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How To Make Sweet Potato Curry


This is the recipe from my Curry Feed fundraisers for a biology club at Humboldt State University back in 2008-09. We had people lined up across the lobby, waiting for a bowl of this vegan curry ladled over rice with a cookie and a drink for $5. I realized it would be popular when I was cooking dinner for the club and random students kept poking their heads in the door asking what smelled so good! I probably should've quit school and opened a food truck, but instead I spent a day cooking and a day serving once a semester to raise funds for the club after we lost our HHMI sponsorship.


It's a great recipe for potlucks and I've never seen a carnivore turn up their nose at it. It's colorful and savory, with a bit of heat and balanced sweet and sour tastes in a creamy sauce. You can adapt it easily to your preference of spice level and what vegetables you like or are in season. It's Indian-inspired but I've never seen anything like it in an Indian cookbook. The golden sauce in this picture doesn't even have turmeric (I forgot to add it this batch)--it's based on coconut milk with spices, caramelized onions, and the smaller bits of sweet potato dissolved into a rich creamy sauce. I guess you can call it a Humboldt curry?


You can cook it on the stovetop in a big saucepan, a Dutch oven, an electric skillet, or a rice cooker. However, I have no experience with an Instant Pot so I have no idea how to get all the vegetables cooked but not mushy.


Sweet Potato Curry (Serves 4-6: Feel free to multiply for potlucks!)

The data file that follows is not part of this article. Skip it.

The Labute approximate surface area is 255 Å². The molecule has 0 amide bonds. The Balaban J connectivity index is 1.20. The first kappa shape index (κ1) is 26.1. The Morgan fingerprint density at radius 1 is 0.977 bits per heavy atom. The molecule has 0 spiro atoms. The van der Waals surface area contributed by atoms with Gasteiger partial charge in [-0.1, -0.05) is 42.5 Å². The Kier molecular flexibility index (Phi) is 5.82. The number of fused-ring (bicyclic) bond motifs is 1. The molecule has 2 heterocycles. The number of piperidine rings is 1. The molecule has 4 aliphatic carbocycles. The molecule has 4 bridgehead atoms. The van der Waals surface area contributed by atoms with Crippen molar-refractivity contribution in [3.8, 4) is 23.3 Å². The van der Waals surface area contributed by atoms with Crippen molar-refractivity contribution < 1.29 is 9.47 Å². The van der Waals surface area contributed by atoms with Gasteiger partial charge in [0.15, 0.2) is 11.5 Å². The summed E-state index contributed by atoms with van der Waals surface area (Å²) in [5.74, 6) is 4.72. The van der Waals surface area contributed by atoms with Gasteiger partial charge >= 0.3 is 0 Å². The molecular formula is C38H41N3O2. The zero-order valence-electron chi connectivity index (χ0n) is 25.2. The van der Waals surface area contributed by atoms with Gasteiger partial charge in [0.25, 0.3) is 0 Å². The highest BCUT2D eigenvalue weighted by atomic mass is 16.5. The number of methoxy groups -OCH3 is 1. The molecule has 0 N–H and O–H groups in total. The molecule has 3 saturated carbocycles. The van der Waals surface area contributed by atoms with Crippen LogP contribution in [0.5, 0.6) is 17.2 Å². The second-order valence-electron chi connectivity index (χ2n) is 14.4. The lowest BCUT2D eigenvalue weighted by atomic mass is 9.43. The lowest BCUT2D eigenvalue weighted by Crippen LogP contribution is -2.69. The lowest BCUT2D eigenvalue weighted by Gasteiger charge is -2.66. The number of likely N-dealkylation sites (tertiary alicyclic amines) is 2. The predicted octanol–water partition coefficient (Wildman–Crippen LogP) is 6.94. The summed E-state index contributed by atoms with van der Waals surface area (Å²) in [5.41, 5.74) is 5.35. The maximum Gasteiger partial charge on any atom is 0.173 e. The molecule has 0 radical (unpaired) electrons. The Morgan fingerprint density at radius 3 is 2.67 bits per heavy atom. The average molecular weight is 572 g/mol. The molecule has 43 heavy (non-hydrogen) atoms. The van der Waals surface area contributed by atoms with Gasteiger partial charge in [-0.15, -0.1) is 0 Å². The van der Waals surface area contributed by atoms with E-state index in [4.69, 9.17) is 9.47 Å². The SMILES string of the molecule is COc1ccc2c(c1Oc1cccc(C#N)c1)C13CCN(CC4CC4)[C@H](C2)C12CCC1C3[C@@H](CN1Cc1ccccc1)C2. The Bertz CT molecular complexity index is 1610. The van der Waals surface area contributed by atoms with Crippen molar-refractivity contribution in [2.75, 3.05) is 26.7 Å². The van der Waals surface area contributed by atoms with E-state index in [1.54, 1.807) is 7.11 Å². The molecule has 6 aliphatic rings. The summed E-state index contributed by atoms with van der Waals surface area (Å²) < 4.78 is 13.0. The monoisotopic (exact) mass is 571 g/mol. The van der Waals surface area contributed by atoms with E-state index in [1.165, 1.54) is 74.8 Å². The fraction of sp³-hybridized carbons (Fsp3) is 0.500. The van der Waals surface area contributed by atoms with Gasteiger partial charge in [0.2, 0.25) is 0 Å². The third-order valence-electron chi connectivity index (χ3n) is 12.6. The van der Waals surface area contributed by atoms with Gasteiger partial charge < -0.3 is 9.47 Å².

Serve over rice or other fluffy grains


Ingredients


2-3 tbsp oil (any type)

1 tsp black or brown mustard seeds

1 tsp cumin seeds

1/2 tsp coriander seeds

1/2 tsp fennel seeds

3 cloves

5 allspice (optional)

1 cinnamon stick (optional)

3 cardamom pods or 1/4 tsp cardamom seeds

1-2 bay leaves (optional)


1 brown onion, chopped


1" cube ginger, diced or grated

2 cloves garlic, chopped (optional)

1 chili, chopped (adjust to taste: seeded jalapeno is mildest, I use serrano with seeds) (can use 1 packet pizza pepper if you don't have fresh chilies) - can omit if using canned tomatoes with chilies

1 sprig curry leaves (optional)

1/2 tsp turmeric powder (optional)

1 tsp garam masala (can substitute 1/2 tsp Chinese 5-spice but omit fennel seeds and add a few dashes cinnamon, cumin, allspice or maybe just pie spice--probably pie spice + cumin would be close enough in a pinch)

Large pinch of hing (asafoetida) (optional)


1 1/2 lb sweet potatoes (garnet yams are good), scrubbed and cut into bite sized slices 3/8" thick -- make sure to include any smaller bits (I don't peel them but if pieces of peel will bother you, you can peel them)

Hot water to barely cover sweet potatoes, about 2 cups


12 oz can diced tomatoes including their juice (with green chili is OK but cut back chilies, do not recommend tomatoes with basil)

6 oz Thai style coconut milk (sauce will be thinner if you substitute beverage style coconut milk)

12 oz can garbanzo beans, drained (You can use tofu, seitan, tempeh, or other meat substitute, but add those later in cooking so they don't disintegrate. If you eat dairy, paneer cubes would be good to add later in cooking.)